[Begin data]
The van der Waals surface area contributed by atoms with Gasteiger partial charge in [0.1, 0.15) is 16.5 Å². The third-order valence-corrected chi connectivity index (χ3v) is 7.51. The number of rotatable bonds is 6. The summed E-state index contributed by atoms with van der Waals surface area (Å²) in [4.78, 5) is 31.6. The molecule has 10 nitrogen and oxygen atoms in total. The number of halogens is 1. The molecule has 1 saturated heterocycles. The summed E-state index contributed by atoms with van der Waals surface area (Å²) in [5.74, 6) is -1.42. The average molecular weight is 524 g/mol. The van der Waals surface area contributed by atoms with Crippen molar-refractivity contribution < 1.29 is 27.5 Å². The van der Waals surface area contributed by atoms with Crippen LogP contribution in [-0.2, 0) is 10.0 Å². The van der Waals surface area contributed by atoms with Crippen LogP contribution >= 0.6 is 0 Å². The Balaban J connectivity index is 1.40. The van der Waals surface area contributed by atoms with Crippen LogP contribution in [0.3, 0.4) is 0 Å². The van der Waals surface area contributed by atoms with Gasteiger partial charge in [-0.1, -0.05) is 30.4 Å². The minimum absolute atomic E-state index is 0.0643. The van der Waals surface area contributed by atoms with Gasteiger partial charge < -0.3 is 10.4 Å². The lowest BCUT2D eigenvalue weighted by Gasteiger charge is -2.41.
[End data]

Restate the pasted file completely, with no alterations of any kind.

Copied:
The van der Waals surface area contributed by atoms with Gasteiger partial charge in [0.1, 0.15) is 16.5 Å². The third-order valence-corrected chi connectivity index (χ3v) is 7.51. The number of rotatable bonds is 6. The summed E-state index contributed by atoms with van der Waals surface area (Å²) in [4.78, 5) is 31.6. The molecule has 10 nitrogen and oxygen atoms in total. The number of halogens is 1. The molecule has 1 saturated heterocycles. The summed E-state index contributed by atoms with van der Waals surface area (Å²) in [5.74, 6) is -1.42. The average molecular weight is 524 g/mol. The van der Waals surface area contributed by atoms with Crippen molar-refractivity contribution < 1.29 is 27.5 Å². The van der Waals surface area contributed by atoms with Crippen LogP contribution in [-0.2, 0) is 10.0 Å². The van der Waals surface area contributed by atoms with Crippen LogP contribution >= 0.6 is 0 Å². The Balaban J connectivity index is 1.40. The van der Waals surface area contributed by atoms with Crippen LogP contribution in [0.3, 0.4) is 0 Å². The van der Waals surface area contributed by atoms with Gasteiger partial charge in [-0.1, -0.05) is 30.4 Å². The minimum absolute atomic E-state index is 0.0643. The van der Waals surface area contributed by atoms with Gasteiger partial charge < -0.3 is 10.4 Å². The lowest BCUT2D eigenvalue weighted by Gasteiger charge is -2.41.